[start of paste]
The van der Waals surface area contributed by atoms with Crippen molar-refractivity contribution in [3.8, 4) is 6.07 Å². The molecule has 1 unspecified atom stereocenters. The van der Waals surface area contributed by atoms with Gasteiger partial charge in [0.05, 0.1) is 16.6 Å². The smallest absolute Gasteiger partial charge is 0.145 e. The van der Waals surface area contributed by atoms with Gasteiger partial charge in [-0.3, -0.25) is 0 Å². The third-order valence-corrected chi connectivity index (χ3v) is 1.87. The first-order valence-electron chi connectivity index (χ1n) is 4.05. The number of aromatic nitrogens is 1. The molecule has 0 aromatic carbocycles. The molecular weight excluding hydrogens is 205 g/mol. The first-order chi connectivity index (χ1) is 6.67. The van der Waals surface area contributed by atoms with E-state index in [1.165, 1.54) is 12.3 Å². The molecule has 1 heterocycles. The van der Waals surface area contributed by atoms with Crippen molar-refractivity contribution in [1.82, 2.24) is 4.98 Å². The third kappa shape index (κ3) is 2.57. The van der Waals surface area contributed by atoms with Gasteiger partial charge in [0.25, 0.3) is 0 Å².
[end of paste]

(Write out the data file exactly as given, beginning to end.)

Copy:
The van der Waals surface area contributed by atoms with Crippen molar-refractivity contribution in [3.8, 4) is 6.07 Å². The molecule has 1 unspecified atom stereocenters. The van der Waals surface area contributed by atoms with Gasteiger partial charge in [0.05, 0.1) is 16.6 Å². The smallest absolute Gasteiger partial charge is 0.145 e. The van der Waals surface area contributed by atoms with Gasteiger partial charge in [-0.3, -0.25) is 0 Å². The third-order valence-corrected chi connectivity index (χ3v) is 1.87. The first-order valence-electron chi connectivity index (χ1n) is 4.05. The number of aromatic nitrogens is 1. The molecule has 0 aromatic carbocycles. The molecular weight excluding hydrogens is 205 g/mol. The first-order chi connectivity index (χ1) is 6.67. The van der Waals surface area contributed by atoms with E-state index in [1.165, 1.54) is 12.3 Å². The molecule has 1 heterocycles. The van der Waals surface area contributed by atoms with Crippen molar-refractivity contribution in [1.82, 2.24) is 4.98 Å². The third kappa shape index (κ3) is 2.57. The van der Waals surface area contributed by atoms with Gasteiger partial charge in [0.25, 0.3) is 0 Å².